Credit line
Given by Mrs David Bruce
Object history
Worn and given by Evangeline Bruce (1914-1995). Mrs Bruce was the wife of the Honourable David Bruce, US ambassador to France from 1949 to 1952.



In the notebook of the Dior Archive, the dress is referred to as a 'Restaurant Dress'.
Historical context
THE NEW LOOK panel text from The Golden Age of Couture: Paris and London 1947-1957



"Dior launched his new house on 12 February 1947 and became an overnight sensation. His voluptuous collection was the antithesis of lean, boxy wartime fashions. Instead, feminine designs featured rounded shoulders, a womanly bust and a hand-span waist above enormous skirts. It was christened on the spot by Carmel Snow, editor of American Harper’s Bazaar, as the ‘New Look’.



The amount of fabric required to create a New Look garment – typically 15 metres in a woollen day dress, 25 metres in a short taffeta evening gown – caused outrage, for rationing was still in place. The collection was shown in secret to Princess Margaret at the French Embassy in London. But despite attempts by the Board of Trade to suppress it, the New Look was unstoppable."



“Evangeline (Bruce) performed her job with such panache and aplomb that she became the country’s standard bearer as far as diplomacy went. … She had become the State Department’s last word on good taste” writes C. David Heymann in The Georgetown Ladies’ Social Club: Power, Passion, and Politics in the Nation's Capital (Atria Books: 2004)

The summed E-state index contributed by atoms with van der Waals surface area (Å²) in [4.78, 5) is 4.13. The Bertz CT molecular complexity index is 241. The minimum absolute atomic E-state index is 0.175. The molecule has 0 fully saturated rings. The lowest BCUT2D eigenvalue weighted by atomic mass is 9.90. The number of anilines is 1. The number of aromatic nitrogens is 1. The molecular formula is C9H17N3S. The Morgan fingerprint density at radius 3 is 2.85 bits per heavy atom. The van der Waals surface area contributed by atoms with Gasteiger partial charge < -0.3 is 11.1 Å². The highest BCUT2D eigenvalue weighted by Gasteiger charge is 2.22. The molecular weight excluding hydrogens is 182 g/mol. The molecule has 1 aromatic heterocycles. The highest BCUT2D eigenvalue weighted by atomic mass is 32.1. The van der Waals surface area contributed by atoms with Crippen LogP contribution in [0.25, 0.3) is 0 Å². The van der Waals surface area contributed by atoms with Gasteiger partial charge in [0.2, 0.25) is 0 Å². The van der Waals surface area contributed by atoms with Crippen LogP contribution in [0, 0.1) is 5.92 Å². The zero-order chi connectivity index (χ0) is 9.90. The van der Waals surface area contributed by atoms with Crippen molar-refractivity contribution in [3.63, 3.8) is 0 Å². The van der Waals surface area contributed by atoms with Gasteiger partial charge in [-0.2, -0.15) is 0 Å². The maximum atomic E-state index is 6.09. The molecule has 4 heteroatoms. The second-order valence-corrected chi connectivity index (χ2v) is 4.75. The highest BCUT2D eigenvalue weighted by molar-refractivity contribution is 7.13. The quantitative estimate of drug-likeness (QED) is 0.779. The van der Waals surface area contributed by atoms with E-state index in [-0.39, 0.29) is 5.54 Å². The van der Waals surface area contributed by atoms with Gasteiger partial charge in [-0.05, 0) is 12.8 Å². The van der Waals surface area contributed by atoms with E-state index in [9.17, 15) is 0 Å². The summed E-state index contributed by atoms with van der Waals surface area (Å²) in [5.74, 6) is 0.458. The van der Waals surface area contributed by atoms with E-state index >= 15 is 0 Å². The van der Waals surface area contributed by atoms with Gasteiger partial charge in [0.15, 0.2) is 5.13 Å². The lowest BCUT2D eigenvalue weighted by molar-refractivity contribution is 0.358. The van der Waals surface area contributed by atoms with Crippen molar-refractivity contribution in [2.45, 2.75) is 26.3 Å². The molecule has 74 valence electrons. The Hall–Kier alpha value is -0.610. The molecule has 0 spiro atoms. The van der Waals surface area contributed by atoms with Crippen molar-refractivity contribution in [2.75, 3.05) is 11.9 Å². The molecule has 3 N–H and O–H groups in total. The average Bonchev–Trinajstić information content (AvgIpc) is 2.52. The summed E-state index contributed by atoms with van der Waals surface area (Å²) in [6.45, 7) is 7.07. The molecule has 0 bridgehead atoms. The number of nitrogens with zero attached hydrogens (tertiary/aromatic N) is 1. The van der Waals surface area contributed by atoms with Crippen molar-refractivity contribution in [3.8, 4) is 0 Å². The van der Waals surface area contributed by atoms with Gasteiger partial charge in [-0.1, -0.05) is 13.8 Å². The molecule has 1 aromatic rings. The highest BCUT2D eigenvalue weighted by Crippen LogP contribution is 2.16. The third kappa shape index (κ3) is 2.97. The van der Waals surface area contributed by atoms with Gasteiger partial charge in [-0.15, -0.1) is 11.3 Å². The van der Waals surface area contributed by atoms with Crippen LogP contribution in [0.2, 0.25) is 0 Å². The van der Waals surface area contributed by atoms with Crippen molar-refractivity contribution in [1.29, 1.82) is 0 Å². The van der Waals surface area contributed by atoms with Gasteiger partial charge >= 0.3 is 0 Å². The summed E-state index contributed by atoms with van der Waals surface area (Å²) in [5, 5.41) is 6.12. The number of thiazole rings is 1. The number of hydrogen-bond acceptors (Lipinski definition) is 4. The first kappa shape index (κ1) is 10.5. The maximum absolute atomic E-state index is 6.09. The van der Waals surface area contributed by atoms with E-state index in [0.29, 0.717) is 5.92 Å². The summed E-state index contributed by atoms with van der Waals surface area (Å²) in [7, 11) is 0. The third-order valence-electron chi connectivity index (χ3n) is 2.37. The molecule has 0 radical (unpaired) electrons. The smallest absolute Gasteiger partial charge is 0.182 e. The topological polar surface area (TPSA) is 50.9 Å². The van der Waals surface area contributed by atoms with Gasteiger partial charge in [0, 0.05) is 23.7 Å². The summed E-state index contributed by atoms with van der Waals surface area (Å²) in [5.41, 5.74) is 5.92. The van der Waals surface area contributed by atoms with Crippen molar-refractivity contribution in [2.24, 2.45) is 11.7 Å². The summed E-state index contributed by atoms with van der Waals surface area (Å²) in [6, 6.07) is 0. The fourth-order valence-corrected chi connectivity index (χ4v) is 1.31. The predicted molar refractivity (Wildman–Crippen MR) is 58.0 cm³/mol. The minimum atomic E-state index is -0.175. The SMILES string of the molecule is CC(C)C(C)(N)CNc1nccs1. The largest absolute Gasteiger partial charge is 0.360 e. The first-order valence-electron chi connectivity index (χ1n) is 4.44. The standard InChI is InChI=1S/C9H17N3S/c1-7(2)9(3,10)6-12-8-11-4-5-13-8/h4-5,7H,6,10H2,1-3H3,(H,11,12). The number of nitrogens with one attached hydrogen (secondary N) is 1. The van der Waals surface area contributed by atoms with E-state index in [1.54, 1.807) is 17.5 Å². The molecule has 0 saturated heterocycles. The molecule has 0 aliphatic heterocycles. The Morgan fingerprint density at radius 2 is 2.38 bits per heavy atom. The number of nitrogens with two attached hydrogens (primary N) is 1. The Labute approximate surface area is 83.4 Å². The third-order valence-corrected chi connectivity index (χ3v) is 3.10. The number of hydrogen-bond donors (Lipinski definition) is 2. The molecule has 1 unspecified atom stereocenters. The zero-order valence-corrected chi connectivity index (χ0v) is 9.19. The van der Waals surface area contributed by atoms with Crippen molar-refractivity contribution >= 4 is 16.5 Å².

Association
Summary
The spring 1947 collection of Christian Dior (1905-1957) caused a sensation and was christened 'The New Look' by Carmel Snow of Harper's Bazaar. Dior offered the glamour and romance of full skirts and nipped-in waists to women who were tired of utilitarian clothes with boxy silhouettes, mannish square shoulders and practical short skirts. This intricately cut afternoon dress of black wool, named 'Maxim's', was worn with a black tulle cartwheel hat, long black gloves and simple black court shoes. To emphasise the bust, a large silk velvet bow was set into the low, square neckline and the waist was compressed by a cummerbund-style lower bodice. A heavy ribbed silk petticoat supports and defines the skirt. The dress fastens with a zip down the back .
Bibliographic References
  • British Vogue, April 1947, p.46
  • Rothstein, N., ed., '400 Years of Fashion' (London: Victoria and Albert Museum, 1984), p.91
  • Wilcox, C., ed., The Golden Age of Couture: Paris and London 1947-1957 (V&A Publications, London: 2007), p.166 & pl.7.10
  • Vogue (French edition), May 1950, p.41
  • www.timelifepictures.com Ref no: 50768897
  • Mendes, Valerie. Black In Fashion. London: V&A Publications, 1999.
  • Oriole Cullen and Connie Karol Burks, Christian Dior, (V&A, London: 2019)
  • Fashion : An Anthology by Cecil Beaton. London : H.M.S.O., 1971no. 67
Collection
Accession Number
T.116 to B-1974

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record createdFebruary 19, 2003